I do not yet have children, but when I do, I will be inclined to either home school them or enroll them in a charter school with an emphasis on the arts, sciences, or another area of their interest. This is not because I do not support the democratic ideal of public school - quite the contrary - but because I would not want my kids to waste their time and potential as my siblings and I did for so many years. The demands on public school are so great that a talented or struggling individual student is easily overlooked and much time is wasted on trying to maintain classroom discipline. Ironically, with their mandate to broadly serve everyone, many public schools end up deeply meeting the needs of no one. I am especially concerned with the over-emphasis on testing and the rote-memorization in public schools that is becoming a proxy for real learning. By contrast, there is a palatable sense of purpose and a dynamic energy at many charter schools, and I would want my kids to be surrounded by that aura of dedication, personal attention, and quality instruction.
And yet, for all of their appeal, I don't know that these schools are the solution. For one thing, I would argue that they are succeeding right now partially because they are the “exception”, an alternative to the mainstream. If everyone joins Charter schools, they will lose that cache, that exclusivity and sparkle that underlies their mission and helps them raise funds and attract glowing media attention. Additionally, many Charter schools are allowed to select their students in a way that public schools aren’t – the latter are obligated to serve everyone within their boundaries, even when they are stretched beyond capacity or have inadequate resources.
Secondly, I would assert that depending on a few highly educated souls who are willing to work for a pittance is not a solution for public education at large. I have a good friend who works at one such Charter school. She is highly qualified and well-compensated for her hours, but she only works part-time as a music teacher, a situation that will never change since her charter school schedules its academic courses in the morning and its art classes in the afternoon (that way, all employees are part-time). In a public school, she would work full-time (possibly travelling between two or three schools, but she’d have a full-time salary), would have health benefits and would be participating in the state retirement system. After five years of working for this charter school, she is faced with an impossible dilemma: does she continue to make a meager living out of the sheer love of education? Or, does she eventually want to be able to afford a moderate standard of living – one exhibited by her students’ families-including having health insurance?
It seems to be deeply embedded in our culture that teachers should be some kind of ascetic, noble saints with no material aspirations of their own - as if demanding a living wage is gross selfishness on their part. It’s almost as if our society believes that to pay teachers a professional wage would somehow degrade their civic mission, that money would soil the purity of their calling. I would argue instead that by paying low wages, society tells its future college students that to become a teacher is to sell oneself short, that to teach is not a “real” job.
Further, I question whether it is in the best interest of the schools - Charter or public- and the communities they serve to have mini waves of idealistic Ivy League grads who flit in for a few years of “playing teacher” before moving on to bigger and better things.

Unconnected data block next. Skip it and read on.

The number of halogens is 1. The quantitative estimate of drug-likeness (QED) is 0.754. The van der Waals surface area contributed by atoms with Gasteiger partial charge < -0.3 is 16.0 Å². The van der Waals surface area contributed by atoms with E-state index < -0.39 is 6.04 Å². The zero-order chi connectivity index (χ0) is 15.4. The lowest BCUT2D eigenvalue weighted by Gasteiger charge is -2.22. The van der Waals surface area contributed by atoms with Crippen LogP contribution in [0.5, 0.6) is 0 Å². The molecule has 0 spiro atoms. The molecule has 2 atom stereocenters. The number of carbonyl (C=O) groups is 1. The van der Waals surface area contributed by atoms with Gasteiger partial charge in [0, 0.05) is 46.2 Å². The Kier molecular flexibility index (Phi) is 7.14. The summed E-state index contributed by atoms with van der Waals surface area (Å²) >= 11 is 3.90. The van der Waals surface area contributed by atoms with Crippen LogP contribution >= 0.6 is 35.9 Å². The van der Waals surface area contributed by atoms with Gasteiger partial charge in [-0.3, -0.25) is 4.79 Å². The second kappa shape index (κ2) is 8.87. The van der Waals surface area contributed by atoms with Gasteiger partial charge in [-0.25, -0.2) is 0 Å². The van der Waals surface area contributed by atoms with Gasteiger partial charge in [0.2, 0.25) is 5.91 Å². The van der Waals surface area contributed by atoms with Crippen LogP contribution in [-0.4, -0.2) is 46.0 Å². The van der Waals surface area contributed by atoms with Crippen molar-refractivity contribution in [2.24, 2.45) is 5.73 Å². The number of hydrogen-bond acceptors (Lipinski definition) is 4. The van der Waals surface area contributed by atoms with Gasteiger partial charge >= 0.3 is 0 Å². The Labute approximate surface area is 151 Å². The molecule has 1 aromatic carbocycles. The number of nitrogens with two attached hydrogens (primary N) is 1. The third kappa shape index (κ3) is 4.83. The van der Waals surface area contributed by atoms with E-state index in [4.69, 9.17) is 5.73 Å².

Two parts of this widely-held belief don’t sit right with me. For one thing, why do we assume that graduates from expensive and internationally acclaimed schools automatically will be able to make a more lasting impact on students’ lives – especially impoverished students in broken communities- than teachers who come from those communities? These elite universities deserve their accolades, but most of their accomplishments lie in more prestigious scientific fields and not in education. We need improved pedagogy across the board at ALL of our state universities instead of relying on some magical way to lure these brilliant and selfless stars from the East Coast to come serve in our community for a year or two. While these graduates do have something valuable to give from their hearts, we need sustainable educational policy and not charity depending on students wealthy enough to take a few years off.
Additionally, we need teachers who are going to put down roots in their community, who will have a stake in the big picture and who will be intimately familiar with the neighborhood and district’s needs. Yes, there are teachers who “should have retired a long time ago” or who are simply warming the seat and climbing the pay scale without making a difference in their students lives, but their presence should be a call to professionalize the field instead of doing quite the opposite by treating the career as a community service year to be experienced and then abandoned.
Finally, are the lessons from Charter schools’ success applicable to the public school model? And if not, with the exception of a few inner-city success stories, are they just a way for disaffected middle class families to ensure that their kids get a private-school education on public dollars? And worse, what of the concern that they are siphoning public tax dollars away from the traditional public schools, thereby reinforcing the cycle that dooms public schools to fail? Many argue that the money should be put where it will have a higher success rate, and I agree – but is this merely a way to pass the buck onto private enterprise instead of having the civic and political conversations needed to address the core problems and challenges in educating our youth for the 21st Century?